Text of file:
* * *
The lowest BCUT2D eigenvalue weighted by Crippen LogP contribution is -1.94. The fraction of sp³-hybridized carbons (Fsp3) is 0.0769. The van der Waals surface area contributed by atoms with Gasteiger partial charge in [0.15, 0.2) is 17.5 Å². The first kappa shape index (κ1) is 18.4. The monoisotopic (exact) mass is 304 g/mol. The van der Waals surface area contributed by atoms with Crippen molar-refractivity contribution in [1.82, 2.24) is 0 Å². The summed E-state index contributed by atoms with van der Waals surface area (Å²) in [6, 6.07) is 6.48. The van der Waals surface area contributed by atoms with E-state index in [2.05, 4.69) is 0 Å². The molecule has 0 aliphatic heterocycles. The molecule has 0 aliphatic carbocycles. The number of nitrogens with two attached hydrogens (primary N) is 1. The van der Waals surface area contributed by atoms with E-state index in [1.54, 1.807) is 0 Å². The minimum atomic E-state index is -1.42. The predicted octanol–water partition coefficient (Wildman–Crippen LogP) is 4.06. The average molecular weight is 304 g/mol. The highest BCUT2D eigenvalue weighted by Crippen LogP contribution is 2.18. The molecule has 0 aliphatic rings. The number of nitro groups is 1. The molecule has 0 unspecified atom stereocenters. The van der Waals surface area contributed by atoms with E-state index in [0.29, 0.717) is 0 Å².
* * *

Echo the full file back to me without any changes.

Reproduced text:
The lowest BCUT2D eigenvalue weighted by Crippen LogP contribution is -1.94. The fraction of sp³-hybridized carbons (Fsp3) is 0.0769. The van der Waals surface area contributed by atoms with Gasteiger partial charge in [0.15, 0.2) is 17.5 Å². The first kappa shape index (κ1) is 18.4. The monoisotopic (exact) mass is 304 g/mol. The van der Waals surface area contributed by atoms with Crippen molar-refractivity contribution in [1.82, 2.24) is 0 Å². The summed E-state index contributed by atoms with van der Waals surface area (Å²) in [6, 6.07) is 6.48. The van der Waals surface area contributed by atoms with E-state index in [2.05, 4.69) is 0 Å². The molecule has 0 aliphatic heterocycles. The molecule has 0 aliphatic carbocycles. The number of nitrogens with two attached hydrogens (primary N) is 1. The van der Waals surface area contributed by atoms with E-state index in [1.54, 1.807) is 0 Å². The minimum atomic E-state index is -1.42. The predicted octanol–water partition coefficient (Wildman–Crippen LogP) is 4.06. The average molecular weight is 304 g/mol. The highest BCUT2D eigenvalue weighted by Crippen LogP contribution is 2.18. The molecule has 0 aliphatic rings. The number of nitro groups is 1. The molecule has 0 unspecified atom stereocenters. The van der Waals surface area contributed by atoms with E-state index in [0.29, 0.717) is 0 Å².